continuous replication. It is these telomeres that give an “allowance” at the ends, so that the coding regions of the DNA will be preserved despite replication. As the ends of the telomere get chipped off slowly, the replicating capacity of the cell also decreases, due to its dependency to the telomeres. When these ends become very short already, the cell becomes incapable of cell division. - This major role of the telomere is the reason why it is implicated to be the factor that affects the predetermined amount of cell divisions a cell can undergo. The length of these telomeres can provide a glimpse of the capacity of a particular cell to divide.

- This theory strongly applies to most of the body cells; however there are still minute exemptions to this. (Skin, gametes and germ cells)  Cell Removal - Apoptosis (programmed cell death) - Dysregulation of the process of apoptosis would lead to ageing. - There would be failure to remove damaged cells. (Which are normally removed via apoptosis) - While an abnormal increase in apoptosis, would eventually cause a decrease in cell number. (eg. Brain, starts at the AGE OF 30! O.o) AGEING IN PHYSIOLOGICAL SYSTEMS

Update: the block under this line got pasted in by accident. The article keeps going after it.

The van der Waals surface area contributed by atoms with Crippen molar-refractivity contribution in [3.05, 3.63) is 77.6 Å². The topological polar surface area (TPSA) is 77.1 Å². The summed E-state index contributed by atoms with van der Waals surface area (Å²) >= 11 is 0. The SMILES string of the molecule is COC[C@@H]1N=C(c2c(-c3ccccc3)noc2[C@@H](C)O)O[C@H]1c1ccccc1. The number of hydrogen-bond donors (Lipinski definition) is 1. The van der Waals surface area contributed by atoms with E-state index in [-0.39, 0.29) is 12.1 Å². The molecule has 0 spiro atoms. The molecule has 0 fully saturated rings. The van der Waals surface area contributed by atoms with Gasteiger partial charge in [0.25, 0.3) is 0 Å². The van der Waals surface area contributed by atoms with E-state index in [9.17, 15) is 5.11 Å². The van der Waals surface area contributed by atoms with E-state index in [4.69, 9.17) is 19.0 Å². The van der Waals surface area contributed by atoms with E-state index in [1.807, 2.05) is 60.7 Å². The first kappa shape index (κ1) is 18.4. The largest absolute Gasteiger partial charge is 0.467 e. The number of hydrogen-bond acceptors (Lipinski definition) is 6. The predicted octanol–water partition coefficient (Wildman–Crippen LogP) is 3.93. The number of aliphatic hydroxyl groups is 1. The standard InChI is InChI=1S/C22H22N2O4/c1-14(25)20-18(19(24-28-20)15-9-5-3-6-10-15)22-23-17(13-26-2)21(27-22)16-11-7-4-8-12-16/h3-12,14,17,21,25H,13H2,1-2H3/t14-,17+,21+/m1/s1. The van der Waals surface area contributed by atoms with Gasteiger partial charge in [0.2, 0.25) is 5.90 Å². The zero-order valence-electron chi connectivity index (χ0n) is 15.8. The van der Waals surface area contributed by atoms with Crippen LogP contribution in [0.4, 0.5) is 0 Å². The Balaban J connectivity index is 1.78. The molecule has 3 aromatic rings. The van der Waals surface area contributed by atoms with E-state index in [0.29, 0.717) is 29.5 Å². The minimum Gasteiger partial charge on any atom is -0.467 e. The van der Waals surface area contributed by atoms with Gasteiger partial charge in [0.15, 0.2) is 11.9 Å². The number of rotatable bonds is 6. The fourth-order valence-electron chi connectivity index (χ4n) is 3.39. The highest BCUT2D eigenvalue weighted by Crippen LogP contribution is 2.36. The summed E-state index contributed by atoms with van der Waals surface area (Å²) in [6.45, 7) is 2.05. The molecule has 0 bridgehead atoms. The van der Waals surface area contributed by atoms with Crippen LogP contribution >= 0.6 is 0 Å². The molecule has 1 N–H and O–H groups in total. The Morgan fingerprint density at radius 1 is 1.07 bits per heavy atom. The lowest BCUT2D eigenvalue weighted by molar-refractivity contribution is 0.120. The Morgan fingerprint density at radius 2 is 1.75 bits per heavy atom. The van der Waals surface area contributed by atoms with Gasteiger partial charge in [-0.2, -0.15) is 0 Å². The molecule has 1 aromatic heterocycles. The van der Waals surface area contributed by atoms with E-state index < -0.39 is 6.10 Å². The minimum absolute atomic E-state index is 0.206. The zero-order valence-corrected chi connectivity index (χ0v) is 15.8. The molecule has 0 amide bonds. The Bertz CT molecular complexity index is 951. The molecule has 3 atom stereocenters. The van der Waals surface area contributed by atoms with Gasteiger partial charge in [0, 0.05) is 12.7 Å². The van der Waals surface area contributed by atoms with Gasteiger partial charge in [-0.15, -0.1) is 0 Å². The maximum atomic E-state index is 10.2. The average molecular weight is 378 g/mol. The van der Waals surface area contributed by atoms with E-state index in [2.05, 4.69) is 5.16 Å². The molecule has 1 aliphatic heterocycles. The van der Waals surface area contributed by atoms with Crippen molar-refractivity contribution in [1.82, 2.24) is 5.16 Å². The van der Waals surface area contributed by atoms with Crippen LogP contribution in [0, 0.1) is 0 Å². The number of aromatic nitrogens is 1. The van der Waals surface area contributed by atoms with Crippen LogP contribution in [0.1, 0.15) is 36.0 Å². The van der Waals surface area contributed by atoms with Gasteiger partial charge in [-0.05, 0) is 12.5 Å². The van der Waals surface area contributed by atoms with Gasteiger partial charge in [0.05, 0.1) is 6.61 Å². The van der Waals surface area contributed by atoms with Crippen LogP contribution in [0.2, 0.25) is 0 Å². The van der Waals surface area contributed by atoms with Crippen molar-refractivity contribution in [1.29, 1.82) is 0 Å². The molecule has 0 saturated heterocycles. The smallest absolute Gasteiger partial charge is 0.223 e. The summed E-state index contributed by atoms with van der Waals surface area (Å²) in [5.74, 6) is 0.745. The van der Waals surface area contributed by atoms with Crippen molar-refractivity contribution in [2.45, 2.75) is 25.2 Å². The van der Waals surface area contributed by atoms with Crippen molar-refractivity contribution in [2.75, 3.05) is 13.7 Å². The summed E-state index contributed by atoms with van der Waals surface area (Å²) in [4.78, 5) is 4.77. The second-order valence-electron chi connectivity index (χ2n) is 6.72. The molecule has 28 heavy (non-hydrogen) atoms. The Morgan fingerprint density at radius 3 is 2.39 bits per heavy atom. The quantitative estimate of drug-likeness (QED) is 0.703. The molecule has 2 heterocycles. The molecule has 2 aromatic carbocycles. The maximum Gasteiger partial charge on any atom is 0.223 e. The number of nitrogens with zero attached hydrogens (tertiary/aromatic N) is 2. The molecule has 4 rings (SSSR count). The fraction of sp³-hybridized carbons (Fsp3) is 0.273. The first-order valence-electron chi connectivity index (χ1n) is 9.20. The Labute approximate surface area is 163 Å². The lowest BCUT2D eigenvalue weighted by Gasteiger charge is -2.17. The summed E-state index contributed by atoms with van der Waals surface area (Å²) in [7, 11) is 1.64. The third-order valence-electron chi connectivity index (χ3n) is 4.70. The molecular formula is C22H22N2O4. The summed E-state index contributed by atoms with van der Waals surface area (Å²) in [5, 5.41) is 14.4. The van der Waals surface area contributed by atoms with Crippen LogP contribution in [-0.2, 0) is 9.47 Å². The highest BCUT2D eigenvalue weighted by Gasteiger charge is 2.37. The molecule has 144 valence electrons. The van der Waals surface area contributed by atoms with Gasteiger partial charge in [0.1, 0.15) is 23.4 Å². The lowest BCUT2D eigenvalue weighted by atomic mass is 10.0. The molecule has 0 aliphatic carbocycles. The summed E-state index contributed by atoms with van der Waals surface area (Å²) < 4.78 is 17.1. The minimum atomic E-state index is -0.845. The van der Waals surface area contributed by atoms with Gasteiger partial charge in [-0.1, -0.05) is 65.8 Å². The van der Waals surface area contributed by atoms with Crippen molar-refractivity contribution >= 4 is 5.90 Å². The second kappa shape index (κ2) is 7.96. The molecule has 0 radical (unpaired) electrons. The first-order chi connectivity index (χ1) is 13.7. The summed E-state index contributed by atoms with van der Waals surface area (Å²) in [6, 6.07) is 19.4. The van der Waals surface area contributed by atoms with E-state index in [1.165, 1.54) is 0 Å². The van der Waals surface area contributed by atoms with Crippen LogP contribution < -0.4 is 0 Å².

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More important than knowing the items, is noting what the trend is. All of the body parameters mentioned, (conduction velocity, basal metabolic rate…) are all set to decline some point in our lives. o LOSS OF HEIGHT  We will all shrink.  Women start to shrink at the age of 20. Peak height at the age of 15-16.  Men start to shrink at the age of 25. Peak height at age 18.  Due to the compression of the cartilaginous disk and eventual loss of integrity of vertebral bones. o DECREASE IN LEAN BODY MASS  Increase in adipose tissue mass, even in active, sporty individuals.  Changes in the metabolism (decline in metabolism), then causes a change in the proportions of adipose tissue in the body.  Redistribution, accumulation of body fat (visceral and abdominal cutaneous tissue) o SKIN  Epidermis thickness decreased; this causes a decrease in melanocytes, which in turn causes decreased protection against UV radiation. (elderly are more prone to skin cancer)  Dermis, decreased collagen and elastin. (loss of skin elasticity)  Treatment via Retinoic Acid simply causes an inflammation reaction, which, after some time will subside and you will return to your original skin again.  Decreased sweat glands and sebaceous glands.  Decreased melanocytes in hair cells. Means more gray hair. o SKELETAL MUSCLE  Decrease in muscle mass, progressive atrophy of muscles  Gross Sarcopenia, a decrease in muscle mass, sets in.  This is all due to inactivity, and the loss of innervation of these muscles (loss of type II motor neurons, which naturally degenerate in time)  Causes decrease in fine motor control  Reduction in overall muscle strength. o BONE  Osteoporosis, wherein bone resorption exceeds bone formation (loss of bone mass)  Increased risk of bone fractures; basic rule: elderly should not fall.  Contrary to popular belief, both BOYS and GIRLS are affected. The more dramatic effect only seen in girls due to the effects of menopausal period.  Even if bone density is improved by medicine, there are still evidences that suggest sustained bone fractures, which usually occur at the head of the femur. o SENSORY FUNCTIONS  Decline in all of your sensory functions.  Decreased touch sensitivity, vibratory sense and twopoint determination  Hearing - Presbycusis, loss of hair cells in the organ of corti  Vision - Presbyopia, decreased lens elasticity and loss in power of accommodation - Possible diseases: cataract and glaucoma  Taste - Deterioration of the ability to discriminate tastes  Olfaction, reduced. PHYSIOLOGY: AGEING